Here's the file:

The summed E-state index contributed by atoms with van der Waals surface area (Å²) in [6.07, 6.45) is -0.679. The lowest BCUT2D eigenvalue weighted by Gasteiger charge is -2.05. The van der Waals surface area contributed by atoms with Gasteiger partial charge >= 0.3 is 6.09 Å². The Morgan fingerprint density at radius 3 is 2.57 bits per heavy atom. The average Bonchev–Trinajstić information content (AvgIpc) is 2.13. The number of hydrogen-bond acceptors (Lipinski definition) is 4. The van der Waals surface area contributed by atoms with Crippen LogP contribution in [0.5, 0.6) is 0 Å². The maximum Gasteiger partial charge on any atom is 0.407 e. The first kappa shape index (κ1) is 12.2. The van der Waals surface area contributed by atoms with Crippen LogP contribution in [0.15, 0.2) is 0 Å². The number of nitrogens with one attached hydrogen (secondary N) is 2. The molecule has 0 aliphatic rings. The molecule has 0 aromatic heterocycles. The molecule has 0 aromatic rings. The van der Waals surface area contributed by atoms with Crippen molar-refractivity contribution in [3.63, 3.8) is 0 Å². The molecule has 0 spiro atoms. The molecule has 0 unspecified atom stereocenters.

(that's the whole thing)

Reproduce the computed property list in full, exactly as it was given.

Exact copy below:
The summed E-state index contributed by atoms with van der Waals surface area (Å²) in [6.07, 6.45) is -0.679. The lowest BCUT2D eigenvalue weighted by Gasteiger charge is -2.05. The van der Waals surface area contributed by atoms with Gasteiger partial charge >= 0.3 is 6.09 Å². The Morgan fingerprint density at radius 3 is 2.57 bits per heavy atom. The average Bonchev–Trinajstić information content (AvgIpc) is 2.13. The number of hydrogen-bond acceptors (Lipinski definition) is 4. The van der Waals surface area contributed by atoms with Crippen LogP contribution in [0.5, 0.6) is 0 Å². The maximum Gasteiger partial charge on any atom is 0.407 e. The first kappa shape index (κ1) is 12.2. The van der Waals surface area contributed by atoms with Crippen LogP contribution in [0.15, 0.2) is 0 Å². The number of nitrogens with one attached hydrogen (secondary N) is 2. The molecule has 0 aliphatic rings. The molecule has 0 aromatic heterocycles. The molecule has 0 aromatic rings. The van der Waals surface area contributed by atoms with Crippen molar-refractivity contribution in [3.63, 3.8) is 0 Å². The molecule has 0 spiro atoms. The molecule has 0 unspecified atom stereocenters.